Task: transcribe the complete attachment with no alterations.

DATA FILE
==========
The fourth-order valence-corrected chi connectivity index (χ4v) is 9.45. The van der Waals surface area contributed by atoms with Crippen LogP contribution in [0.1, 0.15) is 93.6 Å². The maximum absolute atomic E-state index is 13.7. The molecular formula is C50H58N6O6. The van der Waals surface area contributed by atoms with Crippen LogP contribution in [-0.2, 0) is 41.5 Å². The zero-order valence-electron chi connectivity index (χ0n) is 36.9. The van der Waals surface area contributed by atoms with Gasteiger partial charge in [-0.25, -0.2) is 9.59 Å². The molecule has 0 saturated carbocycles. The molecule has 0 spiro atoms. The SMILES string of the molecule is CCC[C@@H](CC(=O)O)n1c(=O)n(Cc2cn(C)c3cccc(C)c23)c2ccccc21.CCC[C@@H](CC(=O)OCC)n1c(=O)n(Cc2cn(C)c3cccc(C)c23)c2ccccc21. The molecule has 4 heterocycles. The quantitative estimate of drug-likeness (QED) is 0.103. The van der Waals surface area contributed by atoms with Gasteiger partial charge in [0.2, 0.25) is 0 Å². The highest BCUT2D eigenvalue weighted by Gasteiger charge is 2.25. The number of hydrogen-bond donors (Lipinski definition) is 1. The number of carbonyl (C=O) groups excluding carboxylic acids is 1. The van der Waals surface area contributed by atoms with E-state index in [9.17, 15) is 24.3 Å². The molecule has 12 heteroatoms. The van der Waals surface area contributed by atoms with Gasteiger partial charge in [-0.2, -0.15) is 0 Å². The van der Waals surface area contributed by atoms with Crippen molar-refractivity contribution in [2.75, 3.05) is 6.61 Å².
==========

The fourth-order valence-corrected chi connectivity index (χ4v) is 9.45. The van der Waals surface area contributed by atoms with Crippen LogP contribution in [0.1, 0.15) is 93.6 Å². The maximum absolute atomic E-state index is 13.7. The molecular formula is C50H58N6O6. The van der Waals surface area contributed by atoms with Crippen LogP contribution in [-0.2, 0) is 41.5 Å². The zero-order valence-electron chi connectivity index (χ0n) is 36.9. The van der Waals surface area contributed by atoms with Gasteiger partial charge in [-0.25, -0.2) is 9.59 Å². The molecule has 0 saturated carbocycles. The molecule has 0 spiro atoms. The SMILES string of the molecule is CCC[C@@H](CC(=O)O)n1c(=O)n(Cc2cn(C)c3cccc(C)c23)c2ccccc21.CCC[C@@H](CC(=O)OCC)n1c(=O)n(Cc2cn(C)c3cccc(C)c23)c2ccccc21. The molecule has 4 heterocycles. The quantitative estimate of drug-likeness (QED) is 0.103. The van der Waals surface area contributed by atoms with Gasteiger partial charge in [0.2, 0.25) is 0 Å². The highest BCUT2D eigenvalue weighted by Gasteiger charge is 2.25. The number of hydrogen-bond donors (Lipinski definition) is 1. The number of carbonyl (C=O) groups excluding carboxylic acids is 1. The van der Waals surface area contributed by atoms with E-state index in [9.17, 15) is 24.3 Å². The molecule has 12 heteroatoms. The van der Waals surface area contributed by atoms with Gasteiger partial charge in [-0.2, -0.15) is 0 Å². The van der Waals surface area contributed by atoms with Crippen molar-refractivity contribution in [2.75, 3.05) is 6.61 Å².